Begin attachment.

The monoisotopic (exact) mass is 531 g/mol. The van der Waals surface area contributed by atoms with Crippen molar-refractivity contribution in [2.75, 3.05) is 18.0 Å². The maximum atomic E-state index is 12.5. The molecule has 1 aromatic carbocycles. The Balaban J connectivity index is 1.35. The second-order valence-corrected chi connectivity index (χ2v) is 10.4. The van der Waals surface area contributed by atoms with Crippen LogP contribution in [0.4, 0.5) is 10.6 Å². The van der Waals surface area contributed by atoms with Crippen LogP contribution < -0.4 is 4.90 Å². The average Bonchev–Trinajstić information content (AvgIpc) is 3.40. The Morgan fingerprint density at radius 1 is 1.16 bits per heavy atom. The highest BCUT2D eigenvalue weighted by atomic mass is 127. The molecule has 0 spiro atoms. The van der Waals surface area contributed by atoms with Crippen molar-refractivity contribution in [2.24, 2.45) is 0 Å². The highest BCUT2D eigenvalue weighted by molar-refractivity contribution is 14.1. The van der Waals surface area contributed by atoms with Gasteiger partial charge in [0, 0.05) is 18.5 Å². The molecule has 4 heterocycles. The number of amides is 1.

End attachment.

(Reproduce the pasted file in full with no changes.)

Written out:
The monoisotopic (exact) mass is 531 g/mol. The van der Waals surface area contributed by atoms with Crippen molar-refractivity contribution in [2.75, 3.05) is 18.0 Å². The maximum atomic E-state index is 12.5. The molecule has 1 aromatic carbocycles. The Balaban J connectivity index is 1.35. The second-order valence-corrected chi connectivity index (χ2v) is 10.4. The van der Waals surface area contributed by atoms with Crippen LogP contribution in [0.4, 0.5) is 10.6 Å². The van der Waals surface area contributed by atoms with Crippen LogP contribution < -0.4 is 4.90 Å². The average Bonchev–Trinajstić information content (AvgIpc) is 3.40. The Morgan fingerprint density at radius 1 is 1.16 bits per heavy atom. The highest BCUT2D eigenvalue weighted by atomic mass is 127. The molecule has 0 spiro atoms. The van der Waals surface area contributed by atoms with Crippen molar-refractivity contribution in [2.24, 2.45) is 0 Å². The highest BCUT2D eigenvalue weighted by molar-refractivity contribution is 14.1. The van der Waals surface area contributed by atoms with Gasteiger partial charge in [0, 0.05) is 18.5 Å². The molecule has 4 heterocycles. The number of amides is 1.